Saturday, August 06, 2011

"Gray Day- Ocean Point", plein air, 14x11, oil on canvas by Maryanne Jacobsen

"Gray Day- Ocean Point", plein air, 14x11, oil on canvas by Maryanne Jacobsen

After our too short but wonderful stay in Southwest Harbor, we traveled west to Boothbay Harbor.

The last time I was in Boothbay Harbor there were very few people around as it was end of season. So we were a bit surprised to find it very crowded and all the decent B& B's in town without a vacancy. We finally landed a very over- priced accommodation at The Spruce Point Inn, and although there was a lovely water view from the porch, there was no air conditioning in our lodge and the heat and humidity was almost (but not quite) as bad as Florida's!

After watching a glorious sunset, we headed into town in the hopes of finding a few of the art galleries still open.

I had the good luck of walking into the Head of the Harbor Gallery where artists Roger Milinowski and Kathleen Billis were having a painting session in the gallery's upstairs loft. We chatted awhile and I was delighted to find the pair of them enormously friendly and quite willing to share their knowledge with me. Roger told me that there would be a plein air demonstration followed by a paint out the very next day at Ocean Point featuring the well known and incredibly talented plein air artist Don Demers performing the demo.

After getting directions to Ocean Point's "casino" , I went off to bed excited with the anticipation of meeting new artist friends and accruing more knowledge about the very difficult craft of plein air painting.

The next day the early morning sunshine promised wonderful opportunities for the paint-out, and as we drove to Ocean Point I realized that East Boothbay, much like Southwest Harbor, was a bit off the beaten track for tourists and therefore a much more serene place to stay (and paint!)

By the time I arrived, a group of about 15 artists had gathered at the "Casino", which isn't a casino at all, but rather a clubhouse of sorts for the residents of Ocean Point. Don Demers arrived soon after me and I immediately realized that it was serendipity that had provided me the chance of wandering into such a friendly group of avid plein air painters!

We drove a short distance to a home at the very end of the point, which had beautiful gardens and sea views all around. Susan, our hostess for the paint-out, explained that the home was named "Seven Lights" because one had the vantage point of seeing the light from seven different lighthouses at night from her garden by the sea.

Don turned out to be not only a phenomenal painter, but also an incredibly teacher. He punctuated the demo with memorable quotes, charm and a sense of humor. I enjoyed the demo immensely and marveled at the way he handled each and every brushstroke with the finesse of the master that he certainly is. Twisting, turning, pulling and caressing each and every brush stroke, he was able to pull out even the tiniest sprigs of branches of distant fir trees and make them look believable with just a suggestion here and there of paint notes.

The group kept mentioning the heat and how uncomfortable it had become, and all I could think of as I stood in that place, with ocean breezes caressing my senses and the smell of salt and the fragrance of flowers all around me was, "You should try painting in Florida if you think this is hot!"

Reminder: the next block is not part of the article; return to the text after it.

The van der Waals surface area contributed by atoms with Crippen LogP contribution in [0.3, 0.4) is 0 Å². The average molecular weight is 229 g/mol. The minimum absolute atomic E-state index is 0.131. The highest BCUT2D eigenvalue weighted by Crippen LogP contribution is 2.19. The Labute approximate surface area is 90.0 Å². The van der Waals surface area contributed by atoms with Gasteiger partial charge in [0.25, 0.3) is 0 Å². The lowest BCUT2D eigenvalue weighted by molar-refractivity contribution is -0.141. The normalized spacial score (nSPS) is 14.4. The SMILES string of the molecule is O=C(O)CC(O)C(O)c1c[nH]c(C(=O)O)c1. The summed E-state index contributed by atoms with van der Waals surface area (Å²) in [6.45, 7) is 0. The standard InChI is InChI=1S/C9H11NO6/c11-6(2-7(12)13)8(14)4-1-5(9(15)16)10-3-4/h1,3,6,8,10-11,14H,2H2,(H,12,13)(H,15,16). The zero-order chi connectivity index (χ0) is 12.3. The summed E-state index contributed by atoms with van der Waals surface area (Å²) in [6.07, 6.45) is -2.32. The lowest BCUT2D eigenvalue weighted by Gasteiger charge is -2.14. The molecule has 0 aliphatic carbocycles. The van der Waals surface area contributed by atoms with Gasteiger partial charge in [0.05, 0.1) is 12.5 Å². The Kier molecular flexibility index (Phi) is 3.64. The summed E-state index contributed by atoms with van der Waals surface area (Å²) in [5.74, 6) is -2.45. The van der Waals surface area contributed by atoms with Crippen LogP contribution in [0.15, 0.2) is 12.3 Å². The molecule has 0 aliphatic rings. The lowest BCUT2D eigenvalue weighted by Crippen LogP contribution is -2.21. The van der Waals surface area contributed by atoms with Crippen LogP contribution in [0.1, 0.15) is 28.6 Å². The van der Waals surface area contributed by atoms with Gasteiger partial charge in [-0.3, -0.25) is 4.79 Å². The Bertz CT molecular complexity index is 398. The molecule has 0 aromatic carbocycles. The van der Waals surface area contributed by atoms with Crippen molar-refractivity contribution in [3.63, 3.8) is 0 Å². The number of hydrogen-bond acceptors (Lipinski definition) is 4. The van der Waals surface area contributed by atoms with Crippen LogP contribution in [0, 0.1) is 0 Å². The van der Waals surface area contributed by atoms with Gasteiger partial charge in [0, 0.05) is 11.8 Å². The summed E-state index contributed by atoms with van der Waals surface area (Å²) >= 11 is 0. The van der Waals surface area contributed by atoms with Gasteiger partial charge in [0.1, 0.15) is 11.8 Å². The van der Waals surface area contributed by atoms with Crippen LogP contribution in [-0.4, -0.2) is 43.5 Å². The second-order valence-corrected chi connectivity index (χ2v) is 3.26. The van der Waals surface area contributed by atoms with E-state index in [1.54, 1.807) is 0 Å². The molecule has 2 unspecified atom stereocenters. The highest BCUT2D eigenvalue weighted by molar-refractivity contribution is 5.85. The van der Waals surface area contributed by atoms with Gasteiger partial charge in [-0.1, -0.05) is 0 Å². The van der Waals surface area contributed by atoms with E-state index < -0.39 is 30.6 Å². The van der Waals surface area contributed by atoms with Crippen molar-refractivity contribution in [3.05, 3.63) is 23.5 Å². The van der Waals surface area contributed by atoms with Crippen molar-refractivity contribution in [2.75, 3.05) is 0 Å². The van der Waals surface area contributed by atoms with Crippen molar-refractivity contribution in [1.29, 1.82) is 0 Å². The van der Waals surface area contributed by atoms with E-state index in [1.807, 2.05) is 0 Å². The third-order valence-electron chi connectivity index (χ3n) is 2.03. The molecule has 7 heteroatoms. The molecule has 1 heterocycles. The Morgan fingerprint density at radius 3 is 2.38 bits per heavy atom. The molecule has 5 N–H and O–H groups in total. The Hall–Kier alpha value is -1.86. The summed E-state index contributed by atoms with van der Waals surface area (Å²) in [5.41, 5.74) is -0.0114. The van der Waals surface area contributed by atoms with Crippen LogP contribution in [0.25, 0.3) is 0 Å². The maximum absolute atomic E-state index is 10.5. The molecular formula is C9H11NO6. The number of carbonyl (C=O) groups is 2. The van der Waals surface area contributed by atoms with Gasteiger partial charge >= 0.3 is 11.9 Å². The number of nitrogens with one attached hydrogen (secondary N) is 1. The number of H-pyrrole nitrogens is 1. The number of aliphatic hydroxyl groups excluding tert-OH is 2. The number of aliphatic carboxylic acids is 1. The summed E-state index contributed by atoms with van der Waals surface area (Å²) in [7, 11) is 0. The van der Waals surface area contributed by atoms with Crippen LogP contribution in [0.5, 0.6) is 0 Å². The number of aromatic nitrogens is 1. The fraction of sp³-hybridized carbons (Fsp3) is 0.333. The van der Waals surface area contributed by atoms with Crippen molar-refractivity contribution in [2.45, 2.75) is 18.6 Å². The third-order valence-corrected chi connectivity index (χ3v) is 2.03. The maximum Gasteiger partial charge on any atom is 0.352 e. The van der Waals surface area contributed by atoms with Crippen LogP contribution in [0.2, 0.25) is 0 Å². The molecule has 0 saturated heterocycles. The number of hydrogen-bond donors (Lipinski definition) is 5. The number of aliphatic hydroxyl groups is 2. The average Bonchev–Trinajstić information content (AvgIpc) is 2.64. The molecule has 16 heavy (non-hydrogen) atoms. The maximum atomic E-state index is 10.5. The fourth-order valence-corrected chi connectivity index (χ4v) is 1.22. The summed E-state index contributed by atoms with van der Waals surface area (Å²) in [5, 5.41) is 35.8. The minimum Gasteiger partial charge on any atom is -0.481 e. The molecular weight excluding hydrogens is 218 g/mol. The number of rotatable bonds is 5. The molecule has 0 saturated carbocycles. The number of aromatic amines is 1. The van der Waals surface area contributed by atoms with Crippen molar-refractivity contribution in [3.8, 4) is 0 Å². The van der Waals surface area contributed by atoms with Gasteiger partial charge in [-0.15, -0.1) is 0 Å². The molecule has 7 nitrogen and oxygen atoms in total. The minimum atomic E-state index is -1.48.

I kept my mouth shut, however, unwilling to break the magic of the moment.

After painting about two hours under sunny skies, the demo ended and the group broke for lunch. As much as I wanted to participate in the paint-out after lunch, and receive some much-needed guidance from Don, I knew it would be better to try to find a room for the night so we wouldn't get stuck at the Spruce Point Inn again.

In the end, we had the good fortune of getting a room for two nights right there in Ocean Point at the Ocean Point Inn. Our room had a second floor balcony that looked out over the water and the rocky cove and as soon as we had checked in, I brought my paints out to the balcony and that special composition beckoned me immediately.

By now the clouds and haze had set in and the fog horn began a relentless wail for the remainder of the afternoon. As sunny as the morning had been for Don's demo, the afternoon was as gray as the June Gloom of southern California.

I am so accustomed to the harsh light and stark contrast of the Florida landscape, that I felt completely out of my element in this cool, softly grayish light temperature. But in the end, I decided to take advantage of the slowly changing light as I did my best to try to mimic the turning and twisting of the brush that I had watched Don use in his painting. Although I was not successful in mimicking his brushwork, I knew I had learned more in that couple hours, than I could ever have imagined.

There is one thing that stood out in my mind that Don said to us during the demo. He reminded us that he has been painting for about 40 years- since the time he was a child. He brought me back to a peaceful place on earth with that statement and away from all the negativity swirling through my mind about how amateurish my work looks compared to Don's.

He has 35 years on me, in terms of painting experience. I have to constantly remind myself that it takes many years to perfect one's craft. I am just a baby.

Now if only I had more time to watch, and learn, and mimic!

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Teresa Cowley said...

I think this is a wonderful painting! I love the colors.

Beth Johnston said...

Don't try to compare you work to Don's because I think your paintings have more life and vibrancy. I'd much prefer to see one of your paintings each morning!